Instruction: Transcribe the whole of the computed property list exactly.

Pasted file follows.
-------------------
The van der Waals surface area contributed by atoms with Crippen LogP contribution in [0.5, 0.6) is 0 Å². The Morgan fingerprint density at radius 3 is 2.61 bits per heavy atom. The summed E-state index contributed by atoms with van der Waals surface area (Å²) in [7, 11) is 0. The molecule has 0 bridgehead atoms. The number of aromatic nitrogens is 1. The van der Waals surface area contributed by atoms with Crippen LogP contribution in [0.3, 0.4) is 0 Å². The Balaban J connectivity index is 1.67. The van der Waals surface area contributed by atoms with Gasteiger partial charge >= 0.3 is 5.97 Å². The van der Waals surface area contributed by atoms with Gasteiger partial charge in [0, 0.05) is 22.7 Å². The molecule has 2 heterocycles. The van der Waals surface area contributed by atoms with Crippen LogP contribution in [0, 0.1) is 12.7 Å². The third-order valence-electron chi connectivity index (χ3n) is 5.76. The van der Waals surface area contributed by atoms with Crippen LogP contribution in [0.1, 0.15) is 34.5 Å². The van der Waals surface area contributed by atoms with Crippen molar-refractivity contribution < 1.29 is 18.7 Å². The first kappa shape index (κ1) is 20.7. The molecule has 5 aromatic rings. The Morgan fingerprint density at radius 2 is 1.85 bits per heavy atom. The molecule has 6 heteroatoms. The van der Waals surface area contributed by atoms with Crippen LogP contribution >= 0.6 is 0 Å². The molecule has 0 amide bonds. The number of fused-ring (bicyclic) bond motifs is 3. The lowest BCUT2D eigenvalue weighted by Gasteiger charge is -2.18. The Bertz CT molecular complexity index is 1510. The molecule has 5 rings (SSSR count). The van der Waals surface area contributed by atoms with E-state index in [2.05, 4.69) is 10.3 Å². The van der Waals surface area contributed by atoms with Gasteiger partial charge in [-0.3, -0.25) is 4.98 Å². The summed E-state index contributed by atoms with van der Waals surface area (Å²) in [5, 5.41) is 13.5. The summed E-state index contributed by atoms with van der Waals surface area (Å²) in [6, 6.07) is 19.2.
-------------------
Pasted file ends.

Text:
The van der Waals surface area contributed by atoms with Crippen LogP contribution in [0.5, 0.6) is 0 Å². The Morgan fingerprint density at radius 3 is 2.61 bits per heavy atom. The summed E-state index contributed by atoms with van der Waals surface area (Å²) in [7, 11) is 0. The molecule has 0 bridgehead atoms. The number of aromatic nitrogens is 1. The van der Waals surface area contributed by atoms with Crippen LogP contribution in [0.3, 0.4) is 0 Å². The Balaban J connectivity index is 1.67. The van der Waals surface area contributed by atoms with Gasteiger partial charge >= 0.3 is 5.97 Å². The van der Waals surface area contributed by atoms with Gasteiger partial charge in [0, 0.05) is 22.7 Å². The molecule has 2 heterocycles. The van der Waals surface area contributed by atoms with Crippen LogP contribution in [0, 0.1) is 12.7 Å². The third-order valence-electron chi connectivity index (χ3n) is 5.76. The van der Waals surface area contributed by atoms with Crippen LogP contribution in [0.1, 0.15) is 34.5 Å². The van der Waals surface area contributed by atoms with Crippen molar-refractivity contribution < 1.29 is 18.7 Å². The first kappa shape index (κ1) is 20.7. The molecule has 5 aromatic rings. The Morgan fingerprint density at radius 2 is 1.85 bits per heavy atom. The molecule has 6 heteroatoms. The van der Waals surface area contributed by atoms with Crippen LogP contribution >= 0.6 is 0 Å². The molecule has 0 amide bonds. The number of fused-ring (bicyclic) bond motifs is 3. The lowest BCUT2D eigenvalue weighted by Gasteiger charge is -2.18. The Bertz CT molecular complexity index is 1510. The molecule has 5 rings (SSSR count). The van der Waals surface area contributed by atoms with E-state index in [2.05, 4.69) is 10.3 Å². The van der Waals surface area contributed by atoms with Gasteiger partial charge in [-0.3, -0.25) is 4.98 Å². The summed E-state index contributed by atoms with van der Waals surface area (Å²) in [5, 5.41) is 13.5. The summed E-state index contributed by atoms with van der Waals surface area (Å²) in [6, 6.07) is 19.2.